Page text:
Member Spotlight: Henry McCarthy

 

Henry McCarthy says he has enjoyed watching the evolution of the WSWriters. He remembers first meeting with a small, but enthusiastic, group at a bagel shop on Stratford Road before moving to Billy Bob’s Diner. The encouragement he encountered in those early days, he says, remains today. He observed it recently when he read at an Open Mic night at the Milton Rhodes Center, and he continues to appreciate the opportunity to share his writing with a non-judgmental audience.   

 

Often his poems take the form of notes to himself. You will find them simply filed on his phone. Like Jack Kerouac or Thomas Wolfe, his near stream of consciousness style captures the immediacy of events and the authenticity of emotions. For Henry McCarthy, writing is “talking on paper.”

 

And while both writing and talking are things he does well, listening must also be added to that list. That is why he is such a welcoming host of his radio show, Poets and Writers on the NPR-affiliate station WEHC, 90.7, out of Emory, Virginia. Twice a week, Henry engages in conversations with authors, such as Pat Conroy, David Baldacci, Lee Smith, Robert Morgan, Naomi Nye, and our own WSWriters Sam Barbee, Steve Lindahl, Carol Roan, and Steve Mitchell, 125 people to date.  You can listen to archives of the show at https://archive.org/details/PoetsAndWriters. The interviews are also preserved in the Southern Folklife Collection at UNC Chapel Hill. His radio program not only introduces audiences to the poetry of a wide variety of authors, but also their philosophies of writing.

 

As with most writers, McCarthy’s own inspiration comes from his roots and experiences. His father was a “street kid” from Boston and his mother from the hills of western North Carolina. Born in Johnson City, Tennessee, Henry later moved to Winston Salem, where he played baseball in high school and followed “the best advice [he] ever received” to study drama. With $65 borrowed from the Winston Salem Foundation, Henry attended Eastern Tennessee University to earn a Theatre degree. He continued his education, earning graduate degrees at the University of Kentucky (Master’s) and University of Tennessee (Ph.D). For more than 30 years, he was an Assistant Dean in the College of Education at Appalachian State. He is also a world traveler, a guest actor at UNC School of the Arts, and has twice received the Order of the Long Leaf for his service to the state. The title poem from his latest collection of poetry, Never Read a How-To Book, beautifully expresses his own philosophy.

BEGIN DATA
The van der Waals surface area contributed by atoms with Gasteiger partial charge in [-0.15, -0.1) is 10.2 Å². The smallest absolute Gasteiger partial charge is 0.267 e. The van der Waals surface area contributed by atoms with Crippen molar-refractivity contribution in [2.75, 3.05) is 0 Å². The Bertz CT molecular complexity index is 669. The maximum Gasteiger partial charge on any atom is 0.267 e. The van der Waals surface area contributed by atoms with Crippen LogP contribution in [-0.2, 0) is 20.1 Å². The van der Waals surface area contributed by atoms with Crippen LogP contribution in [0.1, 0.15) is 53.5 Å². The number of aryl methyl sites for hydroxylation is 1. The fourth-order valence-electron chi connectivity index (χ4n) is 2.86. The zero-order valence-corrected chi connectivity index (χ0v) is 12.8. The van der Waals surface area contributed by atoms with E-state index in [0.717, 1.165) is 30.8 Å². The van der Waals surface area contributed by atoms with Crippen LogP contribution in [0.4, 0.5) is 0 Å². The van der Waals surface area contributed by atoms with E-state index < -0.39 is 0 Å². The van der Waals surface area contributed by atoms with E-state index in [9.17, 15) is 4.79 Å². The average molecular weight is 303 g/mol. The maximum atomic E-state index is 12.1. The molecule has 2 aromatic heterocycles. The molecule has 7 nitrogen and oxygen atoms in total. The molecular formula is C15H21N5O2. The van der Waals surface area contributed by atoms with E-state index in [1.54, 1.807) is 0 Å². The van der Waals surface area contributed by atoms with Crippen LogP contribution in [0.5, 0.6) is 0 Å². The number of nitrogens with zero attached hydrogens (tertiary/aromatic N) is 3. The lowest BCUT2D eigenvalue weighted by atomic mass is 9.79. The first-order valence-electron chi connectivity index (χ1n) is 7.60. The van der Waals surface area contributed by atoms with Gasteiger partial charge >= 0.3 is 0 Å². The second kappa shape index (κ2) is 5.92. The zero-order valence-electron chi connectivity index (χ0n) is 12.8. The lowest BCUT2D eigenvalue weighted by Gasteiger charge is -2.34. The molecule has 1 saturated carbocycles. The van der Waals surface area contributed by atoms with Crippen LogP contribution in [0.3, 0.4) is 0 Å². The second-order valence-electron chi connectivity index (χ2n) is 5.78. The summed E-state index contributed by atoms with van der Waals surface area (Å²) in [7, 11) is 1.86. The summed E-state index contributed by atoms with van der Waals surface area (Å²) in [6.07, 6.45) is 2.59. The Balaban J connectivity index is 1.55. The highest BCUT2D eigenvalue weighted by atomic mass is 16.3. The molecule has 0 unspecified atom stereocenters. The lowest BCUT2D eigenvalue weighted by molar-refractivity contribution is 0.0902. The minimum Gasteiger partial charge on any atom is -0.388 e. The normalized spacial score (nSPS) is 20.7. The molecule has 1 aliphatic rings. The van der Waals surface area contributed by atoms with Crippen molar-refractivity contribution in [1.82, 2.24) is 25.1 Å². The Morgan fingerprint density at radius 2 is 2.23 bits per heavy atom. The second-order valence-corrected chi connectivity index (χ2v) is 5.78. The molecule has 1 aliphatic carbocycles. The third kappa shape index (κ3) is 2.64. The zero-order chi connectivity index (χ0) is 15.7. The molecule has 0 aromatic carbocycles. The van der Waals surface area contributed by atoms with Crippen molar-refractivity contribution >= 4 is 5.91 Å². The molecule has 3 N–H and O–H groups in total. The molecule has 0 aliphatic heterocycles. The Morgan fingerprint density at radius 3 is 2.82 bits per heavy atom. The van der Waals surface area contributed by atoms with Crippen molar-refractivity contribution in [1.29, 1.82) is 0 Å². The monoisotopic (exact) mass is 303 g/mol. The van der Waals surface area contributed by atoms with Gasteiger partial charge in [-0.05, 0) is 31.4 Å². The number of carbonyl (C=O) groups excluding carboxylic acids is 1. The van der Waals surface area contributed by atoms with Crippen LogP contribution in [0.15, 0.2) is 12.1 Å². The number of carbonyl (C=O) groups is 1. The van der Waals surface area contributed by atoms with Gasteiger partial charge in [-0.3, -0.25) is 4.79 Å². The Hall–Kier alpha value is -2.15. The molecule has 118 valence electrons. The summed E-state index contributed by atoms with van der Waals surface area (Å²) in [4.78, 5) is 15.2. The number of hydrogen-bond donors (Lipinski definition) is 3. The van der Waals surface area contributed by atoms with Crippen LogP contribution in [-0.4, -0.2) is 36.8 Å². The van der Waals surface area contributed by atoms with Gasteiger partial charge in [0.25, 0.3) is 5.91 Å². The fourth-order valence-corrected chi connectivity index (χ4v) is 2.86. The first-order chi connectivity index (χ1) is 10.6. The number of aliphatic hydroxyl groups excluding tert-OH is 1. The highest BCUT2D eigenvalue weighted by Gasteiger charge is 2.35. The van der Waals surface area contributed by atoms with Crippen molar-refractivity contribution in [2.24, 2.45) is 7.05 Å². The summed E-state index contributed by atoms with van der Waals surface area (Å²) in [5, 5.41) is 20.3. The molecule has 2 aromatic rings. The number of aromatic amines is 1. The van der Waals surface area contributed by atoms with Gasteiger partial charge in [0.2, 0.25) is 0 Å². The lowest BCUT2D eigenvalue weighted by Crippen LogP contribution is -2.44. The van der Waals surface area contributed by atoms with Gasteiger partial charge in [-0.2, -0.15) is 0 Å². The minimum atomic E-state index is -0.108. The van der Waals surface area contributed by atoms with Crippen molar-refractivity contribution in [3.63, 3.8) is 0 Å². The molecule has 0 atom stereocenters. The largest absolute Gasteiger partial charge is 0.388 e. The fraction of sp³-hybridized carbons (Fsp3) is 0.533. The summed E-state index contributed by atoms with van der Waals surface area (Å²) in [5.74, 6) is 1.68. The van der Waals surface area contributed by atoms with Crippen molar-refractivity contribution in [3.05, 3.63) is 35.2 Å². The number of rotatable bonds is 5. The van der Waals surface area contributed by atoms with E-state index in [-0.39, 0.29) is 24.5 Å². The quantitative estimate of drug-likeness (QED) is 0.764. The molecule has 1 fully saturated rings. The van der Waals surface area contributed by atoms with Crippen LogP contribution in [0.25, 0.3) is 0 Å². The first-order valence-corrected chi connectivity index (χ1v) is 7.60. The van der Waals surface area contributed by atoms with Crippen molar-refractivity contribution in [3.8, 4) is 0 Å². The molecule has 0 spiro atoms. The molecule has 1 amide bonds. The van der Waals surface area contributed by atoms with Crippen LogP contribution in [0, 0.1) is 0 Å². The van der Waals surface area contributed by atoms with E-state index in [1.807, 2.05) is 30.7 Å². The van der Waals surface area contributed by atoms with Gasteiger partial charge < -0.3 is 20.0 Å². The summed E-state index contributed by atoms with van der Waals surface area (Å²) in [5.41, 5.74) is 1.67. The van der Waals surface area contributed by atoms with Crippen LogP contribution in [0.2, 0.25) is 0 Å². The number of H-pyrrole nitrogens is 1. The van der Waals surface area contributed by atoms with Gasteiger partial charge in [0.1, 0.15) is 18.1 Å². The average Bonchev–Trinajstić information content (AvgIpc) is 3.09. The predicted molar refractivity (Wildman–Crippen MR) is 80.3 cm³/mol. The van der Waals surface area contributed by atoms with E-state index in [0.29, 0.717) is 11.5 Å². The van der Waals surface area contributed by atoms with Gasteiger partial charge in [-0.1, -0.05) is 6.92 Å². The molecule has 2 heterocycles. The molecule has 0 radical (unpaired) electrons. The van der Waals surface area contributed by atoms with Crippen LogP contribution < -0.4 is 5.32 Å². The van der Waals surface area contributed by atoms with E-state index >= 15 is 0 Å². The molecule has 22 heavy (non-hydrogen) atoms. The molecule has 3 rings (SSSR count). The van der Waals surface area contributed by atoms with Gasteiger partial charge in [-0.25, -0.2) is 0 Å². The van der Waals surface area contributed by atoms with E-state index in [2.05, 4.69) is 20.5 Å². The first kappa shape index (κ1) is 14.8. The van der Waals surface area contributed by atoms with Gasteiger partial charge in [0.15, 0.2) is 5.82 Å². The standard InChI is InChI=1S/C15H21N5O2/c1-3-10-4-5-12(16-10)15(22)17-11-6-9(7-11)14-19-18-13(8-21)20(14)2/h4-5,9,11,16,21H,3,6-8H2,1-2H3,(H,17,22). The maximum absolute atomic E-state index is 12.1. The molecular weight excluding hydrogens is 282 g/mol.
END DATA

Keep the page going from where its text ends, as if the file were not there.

Never Read a How-To Book
Between Whitman’s Leaves of Grass
Great Poets of the World and
Charles Bukowski’s
Notes of a Dirty Old Man were
How to Read Poetry
How to Write Poetry and
How to Present Poetry
Obscene titles
Totally obscene titles
I started to grab the books and
Stomp on the covers
However that was not acceptable for
My age and station in life
May I tell you something
May I tell you something
Never never read a how to book
Never
Go deep into your soul
Cry inside your heart
Feel the rhythm of your
Joy and anger
Then hurl your message to that
Friend or stranger
Who is much lonelier than
You and who has
Read far too many
How to books

 

 

 

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